What happens to unsold housing stock?
Additional housing stock created by smart cities will add to the existing unsold inventory of 7 lakh unitsreal estate Updated: Jul 23, 2016 21:28 IST
Developers around the country are currently grappling with a huge unsold stock of 7 lakh units. What happens then to the additional housing stock created as part of the area-based development (ABD) plans as part of the Smart Cities Mission? Won’t it just add to the numbers?
About 89% of the Rs 48,220 crore to be invested in the first 20 smart cities will be spent on the built environment that will include urban development and housing. According to a white paper recently released by The Royal Institution of Chartered Surveyors (RICS) titled Urban Makeover:Evolution or Revolution? the top three cities investing in the built environment include Bhubaneswar, Indore and Jabalpur. Indore expects to construct 1.94 million sq m and Jabalpur 1.97 million sq m of green buildings space.
Though it’s too early to forecast how much additional housing or commercial realty stock will get created in the smart cities as part of ABD, planners will have to ensure that both mid-segment as well as affordable options are made available to buyers. This is important because most of the redevelopment is planned for areas located in the heart of the city and not in the periphery, thus making real estate expensive.
According to data available, Bhubaneswar will have 3,800 housing units with an average area of 1,000 sq ft for government staff and four slum redevelopment projects with 6,000 housing units for low income households. At Ahmedabad, housing for about 8,000 slum dwellers will be developed and Coimbatore will have about 4,500 housing units.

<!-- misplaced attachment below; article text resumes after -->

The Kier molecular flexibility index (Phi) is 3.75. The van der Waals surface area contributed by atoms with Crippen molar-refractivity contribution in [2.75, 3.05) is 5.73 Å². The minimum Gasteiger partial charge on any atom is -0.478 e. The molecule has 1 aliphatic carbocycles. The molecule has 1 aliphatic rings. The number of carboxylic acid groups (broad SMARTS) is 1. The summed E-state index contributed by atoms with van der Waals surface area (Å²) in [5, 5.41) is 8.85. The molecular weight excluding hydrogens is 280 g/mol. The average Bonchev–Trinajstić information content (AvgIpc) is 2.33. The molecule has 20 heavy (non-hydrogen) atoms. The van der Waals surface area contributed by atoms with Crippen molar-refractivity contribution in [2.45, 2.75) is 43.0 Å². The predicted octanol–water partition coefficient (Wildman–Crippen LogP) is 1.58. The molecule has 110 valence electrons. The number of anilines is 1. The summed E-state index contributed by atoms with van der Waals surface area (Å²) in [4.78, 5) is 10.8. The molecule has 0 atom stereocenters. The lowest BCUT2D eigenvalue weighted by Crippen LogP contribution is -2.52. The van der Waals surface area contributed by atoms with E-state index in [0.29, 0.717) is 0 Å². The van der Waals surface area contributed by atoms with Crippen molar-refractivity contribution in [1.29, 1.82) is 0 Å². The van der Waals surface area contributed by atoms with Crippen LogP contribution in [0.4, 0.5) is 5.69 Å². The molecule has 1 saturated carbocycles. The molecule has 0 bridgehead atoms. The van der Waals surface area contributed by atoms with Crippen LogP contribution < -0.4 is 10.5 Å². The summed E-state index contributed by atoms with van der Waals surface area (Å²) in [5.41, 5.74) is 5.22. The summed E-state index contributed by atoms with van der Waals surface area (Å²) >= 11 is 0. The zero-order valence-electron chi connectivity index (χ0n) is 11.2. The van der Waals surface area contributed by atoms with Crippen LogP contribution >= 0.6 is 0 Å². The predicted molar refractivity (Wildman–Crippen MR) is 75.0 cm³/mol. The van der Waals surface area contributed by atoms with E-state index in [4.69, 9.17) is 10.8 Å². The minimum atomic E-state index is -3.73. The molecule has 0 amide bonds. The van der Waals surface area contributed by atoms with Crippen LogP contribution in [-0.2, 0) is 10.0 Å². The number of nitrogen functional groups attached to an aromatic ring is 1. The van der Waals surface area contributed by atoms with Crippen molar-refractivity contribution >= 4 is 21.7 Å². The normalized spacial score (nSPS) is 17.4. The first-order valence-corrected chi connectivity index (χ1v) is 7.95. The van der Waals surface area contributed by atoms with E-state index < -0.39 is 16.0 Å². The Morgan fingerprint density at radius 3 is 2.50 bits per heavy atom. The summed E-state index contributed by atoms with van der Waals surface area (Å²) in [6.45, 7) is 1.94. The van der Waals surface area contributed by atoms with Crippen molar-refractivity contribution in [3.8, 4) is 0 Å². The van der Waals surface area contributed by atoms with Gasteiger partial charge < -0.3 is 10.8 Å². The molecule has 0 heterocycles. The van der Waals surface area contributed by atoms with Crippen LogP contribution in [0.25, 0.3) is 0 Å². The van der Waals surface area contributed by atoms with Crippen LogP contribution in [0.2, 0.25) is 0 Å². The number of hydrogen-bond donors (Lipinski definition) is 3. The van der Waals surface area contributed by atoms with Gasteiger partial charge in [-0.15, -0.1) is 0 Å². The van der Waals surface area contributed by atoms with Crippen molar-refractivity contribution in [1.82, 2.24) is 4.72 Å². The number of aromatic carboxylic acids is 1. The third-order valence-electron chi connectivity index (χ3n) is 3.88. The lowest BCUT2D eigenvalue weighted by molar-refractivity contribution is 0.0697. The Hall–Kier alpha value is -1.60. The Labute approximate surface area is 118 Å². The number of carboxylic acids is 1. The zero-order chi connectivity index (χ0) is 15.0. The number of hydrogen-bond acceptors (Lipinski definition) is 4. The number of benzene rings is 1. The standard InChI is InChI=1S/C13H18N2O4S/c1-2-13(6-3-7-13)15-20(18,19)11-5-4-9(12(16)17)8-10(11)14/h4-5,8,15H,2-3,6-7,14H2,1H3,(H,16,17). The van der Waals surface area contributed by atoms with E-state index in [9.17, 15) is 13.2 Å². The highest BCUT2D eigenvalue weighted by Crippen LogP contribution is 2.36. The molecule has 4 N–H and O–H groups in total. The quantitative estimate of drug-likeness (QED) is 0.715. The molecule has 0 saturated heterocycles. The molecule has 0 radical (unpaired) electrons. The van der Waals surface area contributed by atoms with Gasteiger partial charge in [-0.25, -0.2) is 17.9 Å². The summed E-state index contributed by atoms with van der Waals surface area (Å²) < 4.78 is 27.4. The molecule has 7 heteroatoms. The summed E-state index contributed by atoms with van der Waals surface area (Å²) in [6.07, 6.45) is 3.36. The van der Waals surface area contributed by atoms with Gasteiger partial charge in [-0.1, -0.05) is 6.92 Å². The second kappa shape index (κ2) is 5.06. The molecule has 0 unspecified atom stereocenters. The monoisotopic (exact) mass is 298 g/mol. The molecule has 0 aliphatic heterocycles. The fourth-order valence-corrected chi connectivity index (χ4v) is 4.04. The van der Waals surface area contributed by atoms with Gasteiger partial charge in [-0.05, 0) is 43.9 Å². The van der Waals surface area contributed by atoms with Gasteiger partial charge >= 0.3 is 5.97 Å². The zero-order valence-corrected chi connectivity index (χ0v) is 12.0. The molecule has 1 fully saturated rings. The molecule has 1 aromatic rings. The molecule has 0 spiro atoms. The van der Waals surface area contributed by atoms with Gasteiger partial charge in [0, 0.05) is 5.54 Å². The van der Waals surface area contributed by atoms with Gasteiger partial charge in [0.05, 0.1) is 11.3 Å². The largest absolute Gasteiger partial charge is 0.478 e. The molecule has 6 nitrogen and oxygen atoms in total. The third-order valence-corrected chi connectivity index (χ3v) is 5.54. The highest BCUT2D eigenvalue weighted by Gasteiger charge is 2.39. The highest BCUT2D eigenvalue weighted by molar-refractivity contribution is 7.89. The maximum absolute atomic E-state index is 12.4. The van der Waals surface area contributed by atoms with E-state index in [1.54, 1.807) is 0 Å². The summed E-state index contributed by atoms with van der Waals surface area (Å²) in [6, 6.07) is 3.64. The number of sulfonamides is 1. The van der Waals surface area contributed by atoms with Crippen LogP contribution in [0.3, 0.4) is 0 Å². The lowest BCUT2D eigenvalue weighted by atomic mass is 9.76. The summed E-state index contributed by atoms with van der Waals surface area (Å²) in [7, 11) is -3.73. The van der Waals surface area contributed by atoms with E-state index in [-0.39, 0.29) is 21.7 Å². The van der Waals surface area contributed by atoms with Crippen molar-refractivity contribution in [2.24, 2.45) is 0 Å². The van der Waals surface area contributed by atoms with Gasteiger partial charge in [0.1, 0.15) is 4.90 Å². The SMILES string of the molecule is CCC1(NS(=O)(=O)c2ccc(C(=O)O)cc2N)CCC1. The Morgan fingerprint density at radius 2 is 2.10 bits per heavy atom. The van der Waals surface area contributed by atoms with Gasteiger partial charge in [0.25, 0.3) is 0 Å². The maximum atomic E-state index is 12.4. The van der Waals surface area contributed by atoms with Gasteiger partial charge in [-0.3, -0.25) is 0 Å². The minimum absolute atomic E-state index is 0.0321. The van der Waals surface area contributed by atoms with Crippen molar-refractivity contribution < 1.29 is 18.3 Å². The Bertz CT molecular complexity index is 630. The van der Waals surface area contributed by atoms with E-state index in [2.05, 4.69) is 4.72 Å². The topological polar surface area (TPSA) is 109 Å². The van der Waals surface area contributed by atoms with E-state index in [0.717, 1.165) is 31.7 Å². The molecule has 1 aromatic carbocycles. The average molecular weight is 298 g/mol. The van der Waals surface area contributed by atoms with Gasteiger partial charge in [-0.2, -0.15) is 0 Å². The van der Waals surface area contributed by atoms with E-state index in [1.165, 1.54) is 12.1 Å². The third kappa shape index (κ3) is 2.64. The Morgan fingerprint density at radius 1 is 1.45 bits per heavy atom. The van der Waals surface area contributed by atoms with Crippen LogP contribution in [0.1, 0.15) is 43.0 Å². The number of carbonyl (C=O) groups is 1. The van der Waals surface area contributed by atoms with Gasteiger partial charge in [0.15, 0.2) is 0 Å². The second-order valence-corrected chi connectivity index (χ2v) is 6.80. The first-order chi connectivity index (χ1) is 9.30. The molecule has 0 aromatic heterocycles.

Both Bhopal and Surat will leverage Rs 1,000 crore from real estate under ABD. Both cities will also have to set aside 15% of housing stock for the economically weaker scheme, says Amit Bhatt, strategy head, urban transport, EMBARQ India.
Rs 1,000 crore will be used in Bhopal as seed capital and Rs 1,500 crore will be leveraged from the private sector when shops and housing will be built on the 100 acres of greenfield project. Redevelopment will create real estate that will be amortized to raise money for development of the city, says Bhatt.
Jitesh Brahmkshatriya, general manager, head, master planning, Tata Consulting Engineers Limited, says that smart cities planning to create housing and commercial stock to raise revenue should keep in mind the affordability aspect.
Cities going smart will also attract investors because of improved infrastructure – transportation, waste water management, technology infrastructure and public services. “It will definitely lead to increased absorption, better quality of services and even lead to people wanting to pay a premium for a better quality of life. That will bring in the revenue,” says Aamer Azeemi, smart cities advisor.
Improved facilities in an area will by default impact real estate values in an area. Residential or commercial units retailing at Rs X will by default be sold at Rs 5X over a few years with improvements in infrastructure kicking in and depending on market conditions, say experts.
Experts also say that smart city plans by themselves at this point in time do not mean much, and have to be translated to detailed ABD plans based on existing state laws – it is only then that specific details regarding amount of built-up area will emerge. Also, government funds will not be used in all of the development; the private sector is expected to partake significantly in delivery – so who does what and how much is also something that will emerge in the months to come.